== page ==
So, I decided to get in my pickup truck and drive as far away as I could from everything I knew—as long as I could get back in two weeks to start my new job. I had always wanted to go to the Tetons—the Grand Tetons. And this was my chance. I would not be this unencumbered again for a long time. So, on my last Sunday in my church job, I stepped down out of the pulpit, climbed into my pickup, and headed for the Wild, Wild West.
It didn’t really qualify as a “vision quest” in the Native American spiritual tradition, but it felt something like what I had read of those. It was certainly a turning point for me. And a raven and a moose did visit my campsite in the Tetons, though, I don’t think they were there to be Guardians of my journey. Still, there was something deeply spiritual about the trip, and I wasn’t really prepared for that.
In mapping out the trip, I decided not to plan it too tightly. I knew I wanted to end up in the Tetons, and I wanted to pass through the Badlands of South Dakota. And I had read about the Bighorn Medicine Wheel in Wyoming. For some reason, I wanted to see the Medicine Wheel.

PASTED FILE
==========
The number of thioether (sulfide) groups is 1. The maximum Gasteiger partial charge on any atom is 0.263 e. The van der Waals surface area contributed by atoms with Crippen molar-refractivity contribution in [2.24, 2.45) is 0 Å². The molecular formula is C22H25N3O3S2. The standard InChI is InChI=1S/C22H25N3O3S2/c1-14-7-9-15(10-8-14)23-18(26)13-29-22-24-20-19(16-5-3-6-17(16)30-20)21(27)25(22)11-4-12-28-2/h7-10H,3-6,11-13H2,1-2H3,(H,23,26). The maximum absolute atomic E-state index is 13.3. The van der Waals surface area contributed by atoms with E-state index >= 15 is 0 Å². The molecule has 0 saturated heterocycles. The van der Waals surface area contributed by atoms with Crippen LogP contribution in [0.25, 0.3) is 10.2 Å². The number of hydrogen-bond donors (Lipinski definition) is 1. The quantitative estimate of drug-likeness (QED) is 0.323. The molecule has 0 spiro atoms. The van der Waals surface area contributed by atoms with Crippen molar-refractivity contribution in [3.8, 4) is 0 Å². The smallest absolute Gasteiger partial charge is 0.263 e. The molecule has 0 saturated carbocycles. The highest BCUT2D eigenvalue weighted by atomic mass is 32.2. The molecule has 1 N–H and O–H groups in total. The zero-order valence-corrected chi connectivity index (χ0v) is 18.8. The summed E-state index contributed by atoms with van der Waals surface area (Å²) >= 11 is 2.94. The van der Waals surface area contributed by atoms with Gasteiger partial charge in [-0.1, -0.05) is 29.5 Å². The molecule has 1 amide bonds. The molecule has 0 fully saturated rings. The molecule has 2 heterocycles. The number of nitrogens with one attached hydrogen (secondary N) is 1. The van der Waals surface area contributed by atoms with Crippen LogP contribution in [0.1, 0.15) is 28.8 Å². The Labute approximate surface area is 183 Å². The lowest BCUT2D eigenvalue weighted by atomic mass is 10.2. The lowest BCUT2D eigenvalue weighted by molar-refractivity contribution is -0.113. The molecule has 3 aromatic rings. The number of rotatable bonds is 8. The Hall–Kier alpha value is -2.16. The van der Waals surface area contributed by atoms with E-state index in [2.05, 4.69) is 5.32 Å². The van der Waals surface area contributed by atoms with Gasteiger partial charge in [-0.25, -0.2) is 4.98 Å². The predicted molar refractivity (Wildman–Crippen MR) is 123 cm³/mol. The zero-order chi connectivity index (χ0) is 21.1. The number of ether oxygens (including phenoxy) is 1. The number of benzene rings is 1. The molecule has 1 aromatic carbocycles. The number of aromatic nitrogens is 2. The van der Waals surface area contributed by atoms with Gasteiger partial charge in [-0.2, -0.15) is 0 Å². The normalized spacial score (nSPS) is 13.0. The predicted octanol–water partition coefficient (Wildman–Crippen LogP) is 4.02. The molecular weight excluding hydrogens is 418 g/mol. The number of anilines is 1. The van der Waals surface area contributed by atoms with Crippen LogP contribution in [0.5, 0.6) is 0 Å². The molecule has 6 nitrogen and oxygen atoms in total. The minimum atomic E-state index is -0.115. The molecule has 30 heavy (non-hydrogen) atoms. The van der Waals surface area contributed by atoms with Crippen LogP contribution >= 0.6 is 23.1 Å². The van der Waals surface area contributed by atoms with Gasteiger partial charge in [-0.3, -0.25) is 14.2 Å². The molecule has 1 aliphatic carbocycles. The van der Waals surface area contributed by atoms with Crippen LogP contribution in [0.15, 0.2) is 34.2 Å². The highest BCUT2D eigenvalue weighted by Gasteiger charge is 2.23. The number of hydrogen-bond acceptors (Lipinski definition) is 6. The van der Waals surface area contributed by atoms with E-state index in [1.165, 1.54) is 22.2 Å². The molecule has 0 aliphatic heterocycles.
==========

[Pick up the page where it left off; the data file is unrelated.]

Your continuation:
I drove hard for the first two days—stopping somewhere in Iowa, then getting to the Badlands at the end of my second day. It was an 1100-mile push, but I wanted to push hard early, so I could spend as much time as possible in the wilderness of South Dakota and Wyoming. I had my pickup truck, a tent, a sleeping bag, cooking gear, provisions for two weeks and a map. This was before GPS or smart phones. It was an exhilarating drive. I felt compelled by some undefined desire to get away to some foreign place to sort out the mess that had become of my life and to make my transition from the familiar to the unknown, both in my professional and my personal life.